Leticia Merrills-Gonzalez, left, and Eliza Montoya
Las Vegas, New Mexico – The Las Vegas chapter of the American Association of University Women awarded $1,000 scholarships to two outstanding Highlands University students who balance academics and motherhood.
Eliza Montoya will earn her master’s degree in environmental science and management in December 2016 and Leticia Merrills-Gonzalez will complete her bachelor’s degree in business administration in May 2016.
“Both these women are very worthy scholars whom the Las Vegas branch of AAUW is proud to honor,” said Carol Winkel, AAUW scholarship co-chair. “They are impressive women with admirable drive and determination to complete their education while overcoming challenges. They are also strong role models to their children and others.”
Montoya, 24, is a single mother who earned her B.S. in biology from Highlands in 2014 and began her graduate studies the same year.
“In my sophomore year I had my daughter, Aubrey, and hard work and grit took on a whole new meaning in my life,” Montoya said. “I missed one week of school, but did not skip a beat. I was fortunate to have a supportive family.”
Montoya said she had an early fascination with wildlife and the natural environment, something she has in common with 5-year-old Aubrey.
Montoya was an undergraduate research assistant in biology professor Sarah Corey-Rivas’ Molecular Ecology Laboratory. Montoya’s senior research project focused on genetics of the bison herd at Rio Mora National Wildlife Refuge.
Since 2014 Montoya has worked for the Denver Zoo as a paid research and restoration intern at the Rio Mora National Wildlife Refuge. Some of her responsibilities include helping manage ongoing research projects and conducting habitat restoration work in the arroyos.
“My thesis research delves into how this restoration work at the Rio Mora National Wildlife Refuge can transform these arroyos into thriving ecosystems,” Montoya said. “I’m assessing the restored arroyos that now have pools of water, creating a resource for various wildlife. I’m focusing on aquatic macroinvertebrates – different kinds of bugs – because they are good indicators of a healthy aquatic system.”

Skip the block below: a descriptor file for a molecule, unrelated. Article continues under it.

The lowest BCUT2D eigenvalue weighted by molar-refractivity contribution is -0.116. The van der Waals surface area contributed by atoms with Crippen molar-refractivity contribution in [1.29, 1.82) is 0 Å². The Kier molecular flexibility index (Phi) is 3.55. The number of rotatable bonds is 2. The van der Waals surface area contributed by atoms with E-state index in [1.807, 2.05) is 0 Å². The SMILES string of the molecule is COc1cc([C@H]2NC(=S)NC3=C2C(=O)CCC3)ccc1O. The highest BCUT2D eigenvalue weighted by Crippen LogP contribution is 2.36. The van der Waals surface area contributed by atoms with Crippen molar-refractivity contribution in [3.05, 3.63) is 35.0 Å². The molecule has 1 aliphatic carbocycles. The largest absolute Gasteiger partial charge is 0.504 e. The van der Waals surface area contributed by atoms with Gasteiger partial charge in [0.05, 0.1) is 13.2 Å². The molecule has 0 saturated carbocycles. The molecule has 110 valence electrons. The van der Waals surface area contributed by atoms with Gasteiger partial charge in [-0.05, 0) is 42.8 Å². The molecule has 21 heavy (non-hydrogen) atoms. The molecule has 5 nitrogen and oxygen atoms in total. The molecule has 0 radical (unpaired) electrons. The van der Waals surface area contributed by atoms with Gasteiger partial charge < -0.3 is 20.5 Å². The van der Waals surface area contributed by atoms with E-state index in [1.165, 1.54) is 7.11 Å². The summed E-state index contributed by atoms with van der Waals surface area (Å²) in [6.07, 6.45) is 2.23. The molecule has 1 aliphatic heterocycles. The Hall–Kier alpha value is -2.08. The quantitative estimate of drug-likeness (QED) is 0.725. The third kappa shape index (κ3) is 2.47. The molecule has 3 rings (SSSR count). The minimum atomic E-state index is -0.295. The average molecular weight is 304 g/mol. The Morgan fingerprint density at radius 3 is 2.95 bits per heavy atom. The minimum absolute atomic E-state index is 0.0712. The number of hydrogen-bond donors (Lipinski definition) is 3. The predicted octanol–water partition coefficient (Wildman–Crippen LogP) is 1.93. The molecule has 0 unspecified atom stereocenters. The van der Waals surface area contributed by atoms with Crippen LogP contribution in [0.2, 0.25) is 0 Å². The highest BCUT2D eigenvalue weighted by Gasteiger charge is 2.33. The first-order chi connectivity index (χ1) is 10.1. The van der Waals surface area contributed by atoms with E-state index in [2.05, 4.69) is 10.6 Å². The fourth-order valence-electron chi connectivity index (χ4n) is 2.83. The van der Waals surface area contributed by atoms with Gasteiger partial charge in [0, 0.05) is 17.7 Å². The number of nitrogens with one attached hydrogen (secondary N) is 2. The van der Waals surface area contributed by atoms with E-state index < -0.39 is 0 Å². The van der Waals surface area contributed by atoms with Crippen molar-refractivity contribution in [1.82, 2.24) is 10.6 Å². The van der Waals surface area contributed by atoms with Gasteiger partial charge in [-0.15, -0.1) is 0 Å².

For her research, Montoya drags a net along the bottom of pools in Rio Mora to collect samples that she then sorts and identifies in natural resources professor Edward Martínez’ Water Quality Laboratory at Highlands. Martínez is her thesis adviser.
“I’ve had amazing mentors and professors like Dr. Martínez and Dr. Corey-Rivas at Highlands both in and out of the classroom. They’ve molded me into the young scientist I am today,” Montoya said.
She also gained fieldwork experience during a U.S. Fish and Wildlife Service internship as a hydrology technician tracking water levels at the Bosque del Apache Wildlife Refuge.
After completing her master’s degree, Montoya wants to continue doing environmental science field research for an agency like the U.S. Fish and Wildlife Service.
Merrills-Gonzalez, 49, has three children at home, with Noah, 16 and Sarah, 14, at Robertson High School. Isaac, 24, is disabled and works part-time at Highlands and the City of Las Vegas.
“It was always my goal to complete college, but things don’t always go as planned,” Merrills-Gonzalez said. “I went to school part time while working full time and caring for my children. They mean everything to me, but I knew I had to finish my degree to advance professionally.”
Merrills-Gonzalez said as long as she can remember she loved numbers and math.
“Concentrating in finance and accounting was a natural fit for me. I worked for 10 years at a credit union in El Paso and then for seven years at Highlands in Housing Office where I had the opportunity to prepare financial spreadsheets, compile monthly reports and monitor budgets,” Merrills-Gonzalez said.
In 2013 when she had the chance to stop working and become a fulltime student, Merrills-Gonzalez excelled, earning dean’s list honors every semester. She was inducted into societies like the Phi Eta Sigma National Honor Society and also immersed herself in student government and professional organizations.
“It’s important for me to give back to the university. I serve in the undergraduate student senate so I can give a voice to nontraditional students and am president of our Association of Latino Professionals in Finance and Accounting student chapter,” Merrills-Gonzalez said.
In 2015 she was selected for a New Mexico Governor’s Internship, where she worked in the state Taxation and Revenue Department assisting accountants and auditors with revenue reports and posting revenues.
After she graduates, Merrills-Gonzalez hopes to work for the federal or state government as an accountant or auditor.
Montoya and Merrills-Gonzalez said they are very thankful for the AAUW scholarships, which the organization funds through its used book sales. Dorothy Maestas co-chairs the AAUW scholarship committee with Winkel.